News

Real-world input should help with rulemaking

By Joseph Evangelist

Executive Vice President, Transervice
As originally appeared in FleetOwner Magazine’s IdeaXchange

Last month the Federal Motor Carrier Safety Administration (FMCSA) announced that it will be adding a new panel to its Motor Carrier Safety Advisory Committee. This one will be made up of drivers of commercial vehicles, and their job will be to provide feedback to FMCSA on issues affecting the trucking industry.

The panel will be made up of 20-25 drivers, which FMCSA says will cover all sectors of trucking including tractor-trailer drivers, drivers of straight trucks, motorcoach drivers, hazardous materials drivers, drivers of agricultural haulers and more. Topics that are likely to be covered include parking, training and hours of service regulations.

As we all know, rulemaking is a long and complicated process and too often it seems we end up with rules and regulations that are difficult to follow in the real world. I know that when rules are being written there is an opportunity for the industry to give input, but at that point, it often seems like it is almost too late to affect real change and the best we can hope for is a few tweaks to make things a bit better.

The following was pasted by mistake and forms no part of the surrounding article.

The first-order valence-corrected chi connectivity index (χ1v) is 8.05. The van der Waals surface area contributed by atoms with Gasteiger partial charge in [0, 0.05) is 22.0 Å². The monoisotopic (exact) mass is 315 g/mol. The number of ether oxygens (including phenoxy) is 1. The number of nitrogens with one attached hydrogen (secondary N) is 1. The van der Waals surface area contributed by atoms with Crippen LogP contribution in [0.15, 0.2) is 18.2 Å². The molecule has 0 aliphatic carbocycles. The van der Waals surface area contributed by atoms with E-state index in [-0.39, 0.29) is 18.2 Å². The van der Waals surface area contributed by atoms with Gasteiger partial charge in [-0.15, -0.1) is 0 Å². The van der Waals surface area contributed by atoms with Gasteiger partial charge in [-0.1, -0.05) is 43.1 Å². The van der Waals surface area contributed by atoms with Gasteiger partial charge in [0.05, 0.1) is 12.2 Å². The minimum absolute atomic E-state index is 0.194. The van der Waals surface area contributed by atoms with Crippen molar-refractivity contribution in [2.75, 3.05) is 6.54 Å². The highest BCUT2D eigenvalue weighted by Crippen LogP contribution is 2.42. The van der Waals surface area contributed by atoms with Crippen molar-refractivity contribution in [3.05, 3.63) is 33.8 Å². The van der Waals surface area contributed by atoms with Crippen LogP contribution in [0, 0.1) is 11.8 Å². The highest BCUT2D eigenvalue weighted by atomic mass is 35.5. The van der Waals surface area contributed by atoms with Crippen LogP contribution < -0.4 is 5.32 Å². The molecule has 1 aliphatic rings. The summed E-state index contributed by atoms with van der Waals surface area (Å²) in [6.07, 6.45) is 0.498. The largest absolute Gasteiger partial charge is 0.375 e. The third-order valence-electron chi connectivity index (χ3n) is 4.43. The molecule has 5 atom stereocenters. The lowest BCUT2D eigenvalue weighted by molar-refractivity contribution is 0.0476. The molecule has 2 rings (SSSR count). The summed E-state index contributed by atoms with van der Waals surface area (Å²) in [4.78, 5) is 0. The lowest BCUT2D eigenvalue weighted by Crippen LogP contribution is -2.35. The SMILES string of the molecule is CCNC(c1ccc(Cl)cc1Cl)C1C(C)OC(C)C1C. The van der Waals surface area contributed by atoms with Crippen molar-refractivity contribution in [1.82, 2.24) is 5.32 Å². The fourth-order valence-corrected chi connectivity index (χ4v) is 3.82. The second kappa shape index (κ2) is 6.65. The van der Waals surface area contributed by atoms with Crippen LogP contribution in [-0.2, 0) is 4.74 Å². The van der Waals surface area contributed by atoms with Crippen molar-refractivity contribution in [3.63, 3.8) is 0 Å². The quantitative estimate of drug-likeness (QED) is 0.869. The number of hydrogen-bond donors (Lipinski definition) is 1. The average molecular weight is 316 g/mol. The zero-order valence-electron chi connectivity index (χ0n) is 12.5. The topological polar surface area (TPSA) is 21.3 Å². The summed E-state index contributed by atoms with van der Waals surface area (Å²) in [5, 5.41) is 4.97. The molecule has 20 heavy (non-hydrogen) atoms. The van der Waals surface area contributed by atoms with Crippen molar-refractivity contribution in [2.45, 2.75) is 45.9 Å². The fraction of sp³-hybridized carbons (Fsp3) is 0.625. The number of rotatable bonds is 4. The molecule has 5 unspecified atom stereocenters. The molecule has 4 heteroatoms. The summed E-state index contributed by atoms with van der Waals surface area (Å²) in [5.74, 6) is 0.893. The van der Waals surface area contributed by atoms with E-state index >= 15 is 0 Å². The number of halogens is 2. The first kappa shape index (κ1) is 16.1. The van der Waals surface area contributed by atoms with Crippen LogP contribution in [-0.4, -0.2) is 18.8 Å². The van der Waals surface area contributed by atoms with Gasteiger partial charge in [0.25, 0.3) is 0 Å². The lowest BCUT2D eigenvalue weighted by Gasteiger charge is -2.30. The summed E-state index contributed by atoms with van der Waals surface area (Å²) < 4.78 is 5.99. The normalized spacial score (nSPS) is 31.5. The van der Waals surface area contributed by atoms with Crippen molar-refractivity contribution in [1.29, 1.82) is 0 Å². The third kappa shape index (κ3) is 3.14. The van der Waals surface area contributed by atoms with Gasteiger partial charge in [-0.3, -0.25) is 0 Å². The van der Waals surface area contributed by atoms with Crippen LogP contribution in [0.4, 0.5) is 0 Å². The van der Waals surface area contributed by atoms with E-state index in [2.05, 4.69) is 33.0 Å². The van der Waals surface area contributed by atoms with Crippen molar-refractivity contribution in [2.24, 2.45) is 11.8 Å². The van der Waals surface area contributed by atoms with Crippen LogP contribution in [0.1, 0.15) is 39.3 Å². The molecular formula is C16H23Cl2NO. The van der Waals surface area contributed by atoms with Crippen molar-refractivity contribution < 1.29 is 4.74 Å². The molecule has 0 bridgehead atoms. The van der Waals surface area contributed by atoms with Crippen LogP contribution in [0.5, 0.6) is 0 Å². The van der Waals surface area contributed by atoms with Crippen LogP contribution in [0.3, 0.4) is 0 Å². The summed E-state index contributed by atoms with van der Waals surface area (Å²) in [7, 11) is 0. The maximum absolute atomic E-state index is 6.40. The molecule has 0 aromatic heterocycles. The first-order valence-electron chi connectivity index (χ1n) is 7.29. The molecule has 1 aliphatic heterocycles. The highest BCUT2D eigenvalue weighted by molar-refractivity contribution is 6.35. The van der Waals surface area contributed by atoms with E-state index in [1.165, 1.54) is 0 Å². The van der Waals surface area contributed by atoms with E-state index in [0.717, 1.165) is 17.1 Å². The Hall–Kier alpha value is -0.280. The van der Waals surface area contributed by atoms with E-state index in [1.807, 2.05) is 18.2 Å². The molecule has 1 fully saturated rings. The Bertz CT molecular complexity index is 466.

I like the idea of FMCSA having a driver committee proving “advice and recommendations to the FMCSA Administrator on motor carrier safety programs and motor carrier safety regulations,” early in the rulemaking process.

According to the FMCSA website, committee members will be recommended by the FMCSA administrator and appointed by the Secretary of Transportation for two-year terms. Members will be chosen from a field of many qualified candidates who possess a wide range of motor carrier experience and expertise, the agency says.

FMCSA also says the goal of this initiative is to “capture the wide array of viewpoints and experiences within the [commercial motor vehicle] community.”

Getting grassroots feedback in the early stages of rulemaking hopefully will help avoid potential pitfalls in final regulations. I am looking at this as an opportunity for drivers to get a seat at the rulemaking table.

I hope the drivers who are selected to be on the committee will provide honest feedback, and that FMCSA will give that input serious consideration as it works on ways to continue to make trucking as safe as possible within the context of the real-world conditions drivers face each and every day.

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